The Appellant made further submissions on the merits/ technical interpretation of the relevant clause of the contract and assailed the impugned judgment on the ground that the Division Bench of the High Court failed to appreciate that there are two kinds of embankments, one with soil and the other with fly ash and soil and therefore, the Appellant had quoted rates for these two kinds of embankment. Further, the Appellant contended that contract conditions and stipulations are to be read as a whole and hence, technical specifications, drawings and other documents form part of the contract and cannot be considered in isolation.
The Appellant relied upon the judgment pronounced by the Supreme Court in the matter of Associate Builders v. Delhi Development Corporation [(2014) (13) SCR 895] (“Associate Builders Case”), wherein the Supreme Court had considered the extent to which a court can replace the arbitrator’s conclusion with its own conclusion by way of judicial interference.
Contentions of the Respondent:
The Respondent submitted that Supreme Court may not interfere with the impugned judgment of the High Court and other decisions followed by it, which are the subject matter of all the appeals. The Respondent further contended that interference with the award by the Division Bench of the High Court was justified and necessary and the arbitrators had acted beyond the terms of the contract in the sense that their award amounted to not only incorrect interpretation but rather a case of rewriting the terms of the contract.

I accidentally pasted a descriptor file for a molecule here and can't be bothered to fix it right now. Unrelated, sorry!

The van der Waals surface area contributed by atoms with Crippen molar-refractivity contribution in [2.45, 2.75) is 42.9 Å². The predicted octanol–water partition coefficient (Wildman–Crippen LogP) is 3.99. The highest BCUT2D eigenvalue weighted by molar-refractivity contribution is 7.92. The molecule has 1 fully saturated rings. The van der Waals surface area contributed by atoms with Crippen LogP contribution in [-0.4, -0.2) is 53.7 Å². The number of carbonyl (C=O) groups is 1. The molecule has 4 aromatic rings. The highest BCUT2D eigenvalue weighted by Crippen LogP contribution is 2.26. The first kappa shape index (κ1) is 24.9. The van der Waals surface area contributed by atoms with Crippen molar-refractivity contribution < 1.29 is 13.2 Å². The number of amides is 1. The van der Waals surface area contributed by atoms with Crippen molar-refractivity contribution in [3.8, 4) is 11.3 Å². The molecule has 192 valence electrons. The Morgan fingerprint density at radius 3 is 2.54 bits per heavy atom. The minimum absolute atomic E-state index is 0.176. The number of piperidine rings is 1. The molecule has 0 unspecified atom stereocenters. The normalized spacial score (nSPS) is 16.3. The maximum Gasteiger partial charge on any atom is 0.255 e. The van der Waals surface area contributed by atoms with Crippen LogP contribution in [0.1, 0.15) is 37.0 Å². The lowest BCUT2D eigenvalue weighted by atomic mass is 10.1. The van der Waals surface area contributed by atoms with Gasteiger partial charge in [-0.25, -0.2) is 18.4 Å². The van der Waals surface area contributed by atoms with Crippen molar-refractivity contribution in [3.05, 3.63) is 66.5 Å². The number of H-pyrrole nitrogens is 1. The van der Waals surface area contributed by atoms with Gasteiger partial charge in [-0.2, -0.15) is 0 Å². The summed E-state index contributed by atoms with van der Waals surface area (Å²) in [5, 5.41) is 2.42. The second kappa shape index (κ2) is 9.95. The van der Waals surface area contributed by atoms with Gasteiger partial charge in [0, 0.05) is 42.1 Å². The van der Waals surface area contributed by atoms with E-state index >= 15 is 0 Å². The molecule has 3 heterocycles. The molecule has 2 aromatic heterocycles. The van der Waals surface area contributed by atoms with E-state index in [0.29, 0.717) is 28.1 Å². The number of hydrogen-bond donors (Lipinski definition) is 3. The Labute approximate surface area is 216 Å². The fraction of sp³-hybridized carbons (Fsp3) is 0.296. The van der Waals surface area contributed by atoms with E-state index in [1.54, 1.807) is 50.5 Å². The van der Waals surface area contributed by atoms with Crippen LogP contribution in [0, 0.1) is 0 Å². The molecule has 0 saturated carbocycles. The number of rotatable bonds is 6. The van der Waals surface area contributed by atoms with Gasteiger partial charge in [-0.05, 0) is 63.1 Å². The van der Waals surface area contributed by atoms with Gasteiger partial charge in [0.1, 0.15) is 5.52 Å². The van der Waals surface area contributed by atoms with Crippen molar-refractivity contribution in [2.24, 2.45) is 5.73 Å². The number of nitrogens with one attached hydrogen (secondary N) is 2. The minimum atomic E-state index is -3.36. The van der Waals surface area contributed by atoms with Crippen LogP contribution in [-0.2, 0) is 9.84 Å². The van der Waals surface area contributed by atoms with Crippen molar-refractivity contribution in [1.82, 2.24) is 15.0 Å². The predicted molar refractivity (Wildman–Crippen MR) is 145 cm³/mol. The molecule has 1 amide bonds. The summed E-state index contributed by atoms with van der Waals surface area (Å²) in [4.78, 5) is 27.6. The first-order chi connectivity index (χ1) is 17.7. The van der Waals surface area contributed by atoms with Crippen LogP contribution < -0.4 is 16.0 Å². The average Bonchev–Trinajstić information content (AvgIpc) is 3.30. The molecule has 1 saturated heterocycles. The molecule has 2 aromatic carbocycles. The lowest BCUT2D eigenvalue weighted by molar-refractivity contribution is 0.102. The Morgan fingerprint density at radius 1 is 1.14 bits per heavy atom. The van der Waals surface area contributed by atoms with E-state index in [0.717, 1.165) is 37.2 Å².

The Respondent further submitted that the Single Judge of the High Court failed to correctly analyze the conditions of the contract. If the interpretation of the relevant clause of the contract by the arbitrators is accepted, it will lead to absurd result so far as the ratio of soil and pond ash used in embankment is concerned and it would cast an unfair obligation on the Respondent to pay at one rate regardless of the soil and pond ash used for the project. To support its contentions, the Respondent referred to relevant pronouncement of the Supreme Court whereby it was observed that the court may interfere in case if the interpretation of conditions of contract by the arbitrators is incorrect.
Observations of the Supreme Court
The Supreme Court analyzed the relevant conditions of the contract as well as perused the majority award and dissenting view of one of the arbitrators. Thereafter, the Supreme Court examined the interpretation adopted by the DRB in various cases on the technical aspects pertaining to construction of embankment and certain specific conditions of the contract. The Supreme Court observed that in most of the cases, the view adopted by DRB and majority award of the arbitral tribunal favoured the arguments of the Contractors on technical aspects. Dissenting opinion, wherever expressed, was based on separate measurements. When the predominant view taken by majority of the members of DRB and arbitral tribunal, who are technical experts of the field, was in favour of Contractor, on the technical aspects and conditions of the contract, as such the court should not interfere with the arbitration award under Section 34 of the Arbitration Act. The Supreme Court relied upon judgments pronounced in the matter of M/s. Voestalpine Schienen GmbH v. DMRC [(2017) (1) SCR 798] and Delhi Airport Metro Express Private Limited v. DMRC [(2021) (5) SCR 984] and observed that when members of arbitral tribunal are technical experts of the field, their opinion should be given the same value as if the award was passed by a legally trained mind. Supreme Court further observed that an award should be scrutinized and subject to judicial review only under the limited grounds as set out under Section 34 of the Arbitration Act. However, judges often adopt a corrective lens and treat a petition under Section 34 of the Arbitration Act as a regular appeal. As long as the view taken by majority of the arbitrators is plausible, there is no reason to deviate from such view, especially on technical aspects of interpretation of contract. Supreme Court relied upon its previous decision in Associate Builders Case and observed that if an arbitrator construes a term of the contract in a reasonable manner, it will not mean that the award can be set aside on this ground.